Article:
As another International Migrants Day draws near, the situation of migrants and refugees seemingly grows more desperate with each passing day.
In different corners of the globe, peoples in movement confront hostile and corrupt officials, opportunistic criminals and death at the hands of humans or the natural elements. The flashpoints of the contemporary crisis include Europe and the Mediterranean region, Southeast Asia and the southern and northern borders of Mexico, among other places.
Gathered in Thailand this past week, international leaders considered the fate of thousands of migrants and refugees in Southeast Asia while touching on crises in other parts of the world. William Lacy Swing, general director of the International Organization for Migration (IOM), appealed on European leaders to remember their own history and not slam the door to people seeking refuge from the Middle East and other conflict-ridden zones.
Swing told the Spanish news agency EFE that little Lebanon, with 4.5 million people, had accepted more than a million immigrants, while water-short Jordan was providing 10 million liters of water to refugees every day. Swing rejected the notion of links between terrorism and the vast majority of migrants and refugees.
The former U.S. diplomat insisted that Europe, despite problems of unemployment in countries like Spain, was capable of absorbing 800,000 people seeking secure homes and futures to the long-term benefit of the continent.
“Countries with policies that favor immigrants will be better than those that don’t. My message to Europe is that it should absorb more immigrants and refugees, not less,” Swing contended. “Given the demographic deficit in Europe, the societies will be more multi-cultural, more multi-religious and more multi-ethnic.”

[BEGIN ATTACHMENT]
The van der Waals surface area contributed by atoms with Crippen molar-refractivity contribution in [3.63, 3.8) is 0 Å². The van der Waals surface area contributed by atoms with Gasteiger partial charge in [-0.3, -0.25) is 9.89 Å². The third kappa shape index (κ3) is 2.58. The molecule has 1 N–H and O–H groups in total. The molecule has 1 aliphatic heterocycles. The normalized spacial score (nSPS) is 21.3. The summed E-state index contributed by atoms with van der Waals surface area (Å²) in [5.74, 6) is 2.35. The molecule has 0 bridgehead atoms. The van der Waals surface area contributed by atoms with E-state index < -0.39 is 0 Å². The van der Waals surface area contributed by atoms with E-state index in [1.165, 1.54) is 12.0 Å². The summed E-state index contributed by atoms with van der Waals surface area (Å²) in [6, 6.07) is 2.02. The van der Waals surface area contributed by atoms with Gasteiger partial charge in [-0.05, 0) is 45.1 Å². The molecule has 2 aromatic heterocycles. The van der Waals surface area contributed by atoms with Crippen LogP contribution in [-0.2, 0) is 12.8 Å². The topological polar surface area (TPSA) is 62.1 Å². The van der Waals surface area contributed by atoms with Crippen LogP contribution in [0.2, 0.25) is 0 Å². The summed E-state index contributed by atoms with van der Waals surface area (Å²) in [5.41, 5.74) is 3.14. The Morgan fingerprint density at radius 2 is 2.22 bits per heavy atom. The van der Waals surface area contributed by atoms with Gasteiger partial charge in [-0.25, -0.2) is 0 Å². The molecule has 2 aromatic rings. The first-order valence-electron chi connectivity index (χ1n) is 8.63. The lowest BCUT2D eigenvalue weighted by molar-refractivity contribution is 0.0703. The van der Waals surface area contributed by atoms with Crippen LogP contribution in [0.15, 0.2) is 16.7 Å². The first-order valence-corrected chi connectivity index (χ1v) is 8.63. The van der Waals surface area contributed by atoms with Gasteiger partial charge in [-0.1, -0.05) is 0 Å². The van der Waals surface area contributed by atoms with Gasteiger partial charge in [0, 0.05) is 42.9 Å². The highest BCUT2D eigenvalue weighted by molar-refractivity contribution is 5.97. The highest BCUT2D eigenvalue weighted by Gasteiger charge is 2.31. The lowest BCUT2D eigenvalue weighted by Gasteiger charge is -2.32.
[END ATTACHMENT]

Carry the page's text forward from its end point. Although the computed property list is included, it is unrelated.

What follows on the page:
In separate comments, Swing urged Europe to recall a chapter from its own past. “We have to remember that the IOM was formed at the end of World War Two to move one million refugees from Europe to more secure places,” he said. “We can’t develop amnesia with respect to refugees.”
Founded in 1951, the International Organization for Migration consists of 162 member states. In addition to policy research and dialogue, the organization works to protect the rights, health and gender equity of migrants.
The Bangkok gathering at which Swing spoke was a follow-up to a meeting convened last May in the wake of the flight of thousands of people from Bangladesh and Burma to Thailand, Malaysia and Indonesia.
According to Human Rights Watch, many of the refugees are members of a Muslim minority subjected to “ethnic cleansing.”
The latest meeting was attended by United Nations officials, representatives of the five governments directly involved in the Southeast Asian refugee matter, members of the European Union, and observers from the United States, Japan and Australia.
Like elsewhere in the world, Swing warned that the current handling of the crisis was favoring criminal profiteers while jeopardizing the lives of migrants.
“Deficient policies are involuntarily subsidizing (human) trafficking,” Swing said. “We need to reduce the drivers of desperation, because it is scandalous that we are losing 5,000 migrants globally every year. It doesn’t have to be like this.”
For more information about and from the International Organization for Migration: http://www.iom.int/
Additional sources: El Sol de Tijuana/OEM/EFE, December 4, 2015. Dw.com, December 4, 2015.